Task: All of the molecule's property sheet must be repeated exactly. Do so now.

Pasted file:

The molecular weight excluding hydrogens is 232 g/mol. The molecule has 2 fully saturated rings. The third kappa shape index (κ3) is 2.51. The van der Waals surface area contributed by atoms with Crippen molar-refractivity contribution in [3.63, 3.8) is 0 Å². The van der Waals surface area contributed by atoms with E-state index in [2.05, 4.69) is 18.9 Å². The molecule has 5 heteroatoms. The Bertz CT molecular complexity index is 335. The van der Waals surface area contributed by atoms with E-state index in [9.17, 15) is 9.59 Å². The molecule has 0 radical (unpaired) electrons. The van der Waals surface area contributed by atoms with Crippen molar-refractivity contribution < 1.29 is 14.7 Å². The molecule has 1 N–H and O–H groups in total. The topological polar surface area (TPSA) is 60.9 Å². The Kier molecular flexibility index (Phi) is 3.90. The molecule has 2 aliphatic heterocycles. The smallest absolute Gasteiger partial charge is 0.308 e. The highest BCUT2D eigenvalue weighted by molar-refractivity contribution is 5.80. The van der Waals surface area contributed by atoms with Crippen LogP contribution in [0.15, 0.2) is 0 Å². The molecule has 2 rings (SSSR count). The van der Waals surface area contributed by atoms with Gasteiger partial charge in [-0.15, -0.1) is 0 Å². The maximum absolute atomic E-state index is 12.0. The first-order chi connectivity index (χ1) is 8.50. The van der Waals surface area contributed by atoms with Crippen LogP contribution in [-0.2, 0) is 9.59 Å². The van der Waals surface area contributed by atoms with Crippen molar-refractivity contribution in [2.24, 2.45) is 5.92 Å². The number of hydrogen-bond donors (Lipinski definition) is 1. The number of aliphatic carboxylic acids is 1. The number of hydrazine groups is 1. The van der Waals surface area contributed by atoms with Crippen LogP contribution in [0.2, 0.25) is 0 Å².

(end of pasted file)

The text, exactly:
The molecular weight excluding hydrogens is 232 g/mol. The molecule has 2 fully saturated rings. The third kappa shape index (κ3) is 2.51. The van der Waals surface area contributed by atoms with Crippen molar-refractivity contribution in [3.63, 3.8) is 0 Å². The van der Waals surface area contributed by atoms with E-state index in [2.05, 4.69) is 18.9 Å². The molecule has 5 heteroatoms. The Bertz CT molecular complexity index is 335. The van der Waals surface area contributed by atoms with E-state index in [9.17, 15) is 9.59 Å². The molecule has 0 radical (unpaired) electrons. The van der Waals surface area contributed by atoms with Crippen molar-refractivity contribution < 1.29 is 14.7 Å². The molecule has 1 N–H and O–H groups in total. The topological polar surface area (TPSA) is 60.9 Å². The Kier molecular flexibility index (Phi) is 3.90. The molecule has 2 aliphatic heterocycles. The smallest absolute Gasteiger partial charge is 0.308 e. The highest BCUT2D eigenvalue weighted by molar-refractivity contribution is 5.80. The van der Waals surface area contributed by atoms with Crippen LogP contribution in [0.15, 0.2) is 0 Å². The molecule has 2 rings (SSSR count). The van der Waals surface area contributed by atoms with Gasteiger partial charge in [-0.15, -0.1) is 0 Å². The maximum absolute atomic E-state index is 12.0. The first-order chi connectivity index (χ1) is 8.50. The van der Waals surface area contributed by atoms with Crippen LogP contribution in [-0.2, 0) is 9.59 Å². The van der Waals surface area contributed by atoms with Crippen molar-refractivity contribution in [2.24, 2.45) is 5.92 Å². The number of hydrogen-bond donors (Lipinski definition) is 1. The number of aliphatic carboxylic acids is 1. The number of hydrazine groups is 1. The van der Waals surface area contributed by atoms with Crippen LogP contribution in [0.2, 0.25) is 0 Å².